Winter weather…

Now that I’ve got the last post off my chest, I figured that I would get back to really focusing on photography, and watching a few Dude Perfect videos online; those guys are hilarious…and talented. With winter still hanging around for a little while longer, I was aching a bit to get out there yet again and work on my photography; I usually get some photography done every two weeks, with short excursions (<1 hour) in between then. Snow doesn’t come often enough to the northwest, but when it does, the roads aren’t exactly the easiest to get along because of the slick roads, but they’re simple enough for most of us to get around in. Sometimes you just have to marvel at how much people get caught off-guard by snow and with photography it’s the same because we don’t always remember exactly the right settings for snow exposure (+1-2 stops to keep the snow white)…Something I’ve done too many times to keep track of.

- Snow &amp; Green -
– Snow & Green –

Snow is never really the easiest thing to remember what to do with when it comes to exposure and, sometimes, that’s what exposure bracketing is good for because it can show us, especially in this digital age, what the settings will do while translating the scene into the image. The above photograph, while it’s nothing special, shows what is possible when the snow is exposed for at +1 or 2 stops and used to focus on; with the snow being sugar-like in appearance, the focus needs to be in the right spot so that when it brings edges into focus, it doesn’t fade or blur at the wrong point, leaving the edges too fuzzy with any lack of contrast to their surroundings. In this shot, the snow itself, while having its sugar-like composition, makes focusing a little harder because the depth of field is much more important, especially because this is a close-up shot. What worried me the most about this shot was indeed the focus because I wasn’t shooting with a high depth of field in order to get a good background blur, so I think it actually turned out quite decent.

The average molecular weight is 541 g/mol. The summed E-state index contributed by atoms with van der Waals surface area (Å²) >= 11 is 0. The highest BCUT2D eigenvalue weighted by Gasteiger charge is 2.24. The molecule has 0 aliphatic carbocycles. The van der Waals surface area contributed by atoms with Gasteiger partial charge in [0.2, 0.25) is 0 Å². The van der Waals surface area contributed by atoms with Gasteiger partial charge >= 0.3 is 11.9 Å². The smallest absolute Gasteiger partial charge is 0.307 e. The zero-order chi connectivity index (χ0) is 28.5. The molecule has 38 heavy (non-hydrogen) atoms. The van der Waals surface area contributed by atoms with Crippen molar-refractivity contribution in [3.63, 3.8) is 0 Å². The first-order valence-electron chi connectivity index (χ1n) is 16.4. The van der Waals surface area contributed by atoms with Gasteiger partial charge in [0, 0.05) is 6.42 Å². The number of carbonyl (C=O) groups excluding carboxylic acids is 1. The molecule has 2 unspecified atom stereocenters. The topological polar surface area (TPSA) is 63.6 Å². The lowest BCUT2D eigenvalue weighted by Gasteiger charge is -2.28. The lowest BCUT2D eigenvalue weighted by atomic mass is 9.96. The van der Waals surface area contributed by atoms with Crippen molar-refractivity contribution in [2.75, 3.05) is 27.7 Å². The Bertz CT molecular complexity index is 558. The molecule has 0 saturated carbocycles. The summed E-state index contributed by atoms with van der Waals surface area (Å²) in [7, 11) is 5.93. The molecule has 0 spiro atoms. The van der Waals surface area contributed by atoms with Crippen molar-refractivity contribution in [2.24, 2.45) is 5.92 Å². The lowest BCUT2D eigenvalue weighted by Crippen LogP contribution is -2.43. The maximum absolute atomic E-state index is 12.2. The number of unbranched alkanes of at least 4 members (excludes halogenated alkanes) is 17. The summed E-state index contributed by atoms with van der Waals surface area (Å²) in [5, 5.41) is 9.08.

Now, what matters is not that it turned out quite decent, but that it turned out the way the photographer (in this case it was myself) had envisioned it; it would’ve most likely needed tweaks, being a RAW file, but it came out the way I had roughly envisioned it. Brightness & exposure were barely touched in the refining stage (+0.2 for Exposure in Lightroom), so it came out pretty darn close to the way I had hoped it would; this seldom really happens with most of what I photograph, but it worked. I, personally, think that we stress a little too much on technical perfection and not enough on vision & what the image says. What else can we do when society is so focused on the material side of things? We can start by listening a little less to the noise of material perfection and more on message & meaning.


For all the light’s worth…

For what it’s worth, I’m not totally convinced we’ve got this whole bit about light & photography down pat; mostly because there’s always something that’s happening in the atmosphere that effects the light itself, changing how we see it. We get caught up in chasing the latest gear & tech to supposedly help us adapt our photography to this that we forget how to deal with it. When we see something new come out, we tend to jump on it, instead of studying it to see what it’s all about and working with what we have to get what we see with, and within, our vision.